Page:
HOLYCRAP HUMONGO LONGPOST
Sorry, Trieste, decided to paraphrase your words there, do forgive me...please? ^_^
One of the moms at my church, she has a son who is high school. He wants to graduate with the best diploma possible, so for that he needs to take Honors Algebra II. He attempted to sign up for it at the end of this year...only to be thwarted because of two other
honors classes he was taking which were at the same time, because he was trying to take it as a sophomore and Alg II is considered a junior-level course at his school. So, he's been shopping around for college Algebra courses to see if they would cover the bill somehow. He went to six different
schools, only two of them at the state level. Had the head of the math department call the math teacher at his HS to see if these college level courses covered as much as the high school's course.
Short answer: No.
Long answer: Nooooooooooooooooooooooooooooooooooooooooooooooooooooooooooooooooooooooooooooooooooooooooooooooooo.
Now, I'm going into education, so Mom came to ask me how
this was possible. I told her that it was simple: colleges expect their students to have mastered certain basic things by the time that they get there, like Algebra. Plus, I added, math goes one of two ways in college. Either you're going into a technical discipline, like Engineering or Science (or even Mathematics), in which case you need highly advanced math - multivariate calculus with vectors and three-dimensional understanding and such things. Or you're going into a 'soft' discipline, where your knowledge of math can be limited to a couple of things that you might study in the span of a year. Business majors need to know accounting, and psychs need to know statistics. And some majors can get away with no math at all (like English), or they pitch a 'math for poets' program where students essentially get what they learned in high school again.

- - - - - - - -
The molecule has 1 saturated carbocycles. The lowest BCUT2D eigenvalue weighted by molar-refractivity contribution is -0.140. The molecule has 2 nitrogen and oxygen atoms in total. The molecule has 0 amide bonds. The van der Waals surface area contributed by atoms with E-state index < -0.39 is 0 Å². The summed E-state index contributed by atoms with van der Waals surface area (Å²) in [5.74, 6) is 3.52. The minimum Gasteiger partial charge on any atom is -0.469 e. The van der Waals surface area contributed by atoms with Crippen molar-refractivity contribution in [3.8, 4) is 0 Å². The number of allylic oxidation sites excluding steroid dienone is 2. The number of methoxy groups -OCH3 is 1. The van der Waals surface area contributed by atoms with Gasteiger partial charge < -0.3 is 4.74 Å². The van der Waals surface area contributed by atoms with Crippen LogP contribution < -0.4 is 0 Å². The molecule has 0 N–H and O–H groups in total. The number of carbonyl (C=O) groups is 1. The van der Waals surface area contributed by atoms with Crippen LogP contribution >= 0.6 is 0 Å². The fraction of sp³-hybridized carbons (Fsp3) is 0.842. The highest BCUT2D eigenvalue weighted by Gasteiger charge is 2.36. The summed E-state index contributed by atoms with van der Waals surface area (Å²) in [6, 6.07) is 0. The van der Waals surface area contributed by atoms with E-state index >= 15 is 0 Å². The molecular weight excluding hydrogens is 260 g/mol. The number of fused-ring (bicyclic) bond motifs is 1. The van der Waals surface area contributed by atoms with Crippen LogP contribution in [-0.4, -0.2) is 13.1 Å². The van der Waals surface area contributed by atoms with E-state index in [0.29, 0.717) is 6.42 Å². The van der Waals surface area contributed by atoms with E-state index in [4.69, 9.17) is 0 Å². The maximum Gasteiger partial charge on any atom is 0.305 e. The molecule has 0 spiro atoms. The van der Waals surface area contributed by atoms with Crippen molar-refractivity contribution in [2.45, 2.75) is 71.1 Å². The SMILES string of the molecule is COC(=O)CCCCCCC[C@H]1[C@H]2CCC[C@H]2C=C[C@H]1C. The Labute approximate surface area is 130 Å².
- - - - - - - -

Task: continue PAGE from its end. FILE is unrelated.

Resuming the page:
So, I said, it wasn't so surprising that college algebra doesn't cover as much, because either you're going beyond high school, or you're doing a program where math doesn't largely matter.
BUT, I told her, I had been reading a book recently about the American pre-collegiate education system (written when Clinton the Sir was in office), and it showed already that rising numbers of students that were going to college needed remedial courses in both English and Math, and that could only be because the American educational system was failing. So if Jr can go to college and not need to take English and Math for Idiots, then he's already ahead of the curve, I assured her.
Jumping trains of thought. Please stand clear of the doors, they'll smack ya!
One of the things I've always said since I graduated five years ago is that the American collegiate system is going to need to do in the next fifty years is come up with six new levels of degrees, because the minimum education needed to do anything in our society has been rising rapidly. I love using the examples of my parents and their parents and such things.